The company : a short history of a revolutionary idea / John Micklethwait and Adrian Wooldridge.
- 2003 Modern library ed.
- New York : Modern Library, 2003.
- Modern Library chronicles.
Modern Library chronicles
xxiii, 227 pages ; 20 cm.
- Corporations -- History.
Incorporation -- History.
Business enterprises -- History.
Entrepreneurship -- History.
Business -- History.
Commerce -- History.
- Economist editors John Micklethwait and Adrian Wooldridge reveal the company to be one of history's great catalysts, for good and for ill, a mighty engine for sucking in, recombining, and pumping out money, goods, people, and culture to every corner of the globe. What other earthly invention has the power to grow to any size, and to live to any age? What else could have given us both the stock market and the British Empire? The company man, the company town, and company time? Disneyfication and McDonald'sization, to say nothing of Coca-colonialism? Through its many mutations, the company has always incited controversy, and governments have always fought to rein it in. Today, though Marx may spin in his grave and anarchists riot in the streets, the company exercises an unparalleled influence on the globe, and understanding what this creature is and where it comes from has never been a more pressing matter.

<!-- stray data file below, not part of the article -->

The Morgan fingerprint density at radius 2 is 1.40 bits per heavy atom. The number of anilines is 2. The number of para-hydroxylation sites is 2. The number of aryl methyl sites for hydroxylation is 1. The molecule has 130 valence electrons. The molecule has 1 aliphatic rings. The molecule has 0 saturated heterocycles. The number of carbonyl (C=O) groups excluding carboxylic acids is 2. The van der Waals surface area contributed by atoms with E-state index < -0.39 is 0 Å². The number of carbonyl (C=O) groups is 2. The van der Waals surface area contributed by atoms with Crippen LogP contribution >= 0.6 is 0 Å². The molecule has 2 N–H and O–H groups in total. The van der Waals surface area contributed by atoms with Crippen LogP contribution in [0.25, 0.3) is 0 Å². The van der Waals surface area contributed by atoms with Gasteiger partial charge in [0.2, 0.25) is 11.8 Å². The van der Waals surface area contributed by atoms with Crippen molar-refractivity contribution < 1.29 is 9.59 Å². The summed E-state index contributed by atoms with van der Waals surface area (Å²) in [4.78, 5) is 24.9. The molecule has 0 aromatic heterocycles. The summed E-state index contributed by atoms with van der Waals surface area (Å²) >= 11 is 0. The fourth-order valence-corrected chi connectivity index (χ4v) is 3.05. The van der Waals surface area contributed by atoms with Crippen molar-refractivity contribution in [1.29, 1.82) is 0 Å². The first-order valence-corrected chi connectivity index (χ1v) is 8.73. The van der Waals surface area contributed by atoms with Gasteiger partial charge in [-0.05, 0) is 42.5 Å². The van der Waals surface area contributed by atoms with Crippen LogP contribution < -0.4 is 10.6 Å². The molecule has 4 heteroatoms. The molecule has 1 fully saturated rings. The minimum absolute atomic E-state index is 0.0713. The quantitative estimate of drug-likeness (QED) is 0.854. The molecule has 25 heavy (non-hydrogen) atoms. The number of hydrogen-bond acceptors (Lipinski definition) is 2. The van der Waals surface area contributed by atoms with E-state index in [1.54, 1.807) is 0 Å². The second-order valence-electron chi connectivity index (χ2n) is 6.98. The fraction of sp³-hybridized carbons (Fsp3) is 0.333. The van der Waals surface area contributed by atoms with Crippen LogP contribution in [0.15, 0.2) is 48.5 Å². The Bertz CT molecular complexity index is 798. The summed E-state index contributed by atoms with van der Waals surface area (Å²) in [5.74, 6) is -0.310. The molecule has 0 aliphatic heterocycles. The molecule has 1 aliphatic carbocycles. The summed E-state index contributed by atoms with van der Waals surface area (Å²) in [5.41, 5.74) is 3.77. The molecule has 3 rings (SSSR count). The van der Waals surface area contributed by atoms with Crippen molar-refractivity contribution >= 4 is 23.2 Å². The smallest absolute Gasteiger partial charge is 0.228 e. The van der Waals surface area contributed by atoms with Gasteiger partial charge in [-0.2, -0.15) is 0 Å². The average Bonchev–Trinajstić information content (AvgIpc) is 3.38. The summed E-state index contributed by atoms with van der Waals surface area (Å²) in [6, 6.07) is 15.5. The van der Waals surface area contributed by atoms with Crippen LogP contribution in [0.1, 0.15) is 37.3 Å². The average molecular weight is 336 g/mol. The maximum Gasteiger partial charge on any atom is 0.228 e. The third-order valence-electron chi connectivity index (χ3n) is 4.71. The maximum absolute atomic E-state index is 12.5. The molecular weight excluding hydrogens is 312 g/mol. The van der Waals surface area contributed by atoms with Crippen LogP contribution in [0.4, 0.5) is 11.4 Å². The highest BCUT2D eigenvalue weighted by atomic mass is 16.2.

- Introduction Utopia limited
Merchants and monopolists, 3000 B.C.-A.D. 1500
Imperialists and speculators, 1500-1750
Prolonged and painful birth, 1750-1862
Rise of big business in America, 1862-1913
Rise of big business in Britain, Germany, and Japan, 1850-1950
Triumph of managerial capitalism, 1913-1975
Corporate paradox, 1975-2002
Agents of influence: multinationals, 1850-2002
Conclusion Future of the company.
- Includes bibliographical references (pages 199-212) and index.
- Wooldridge, Adrian.
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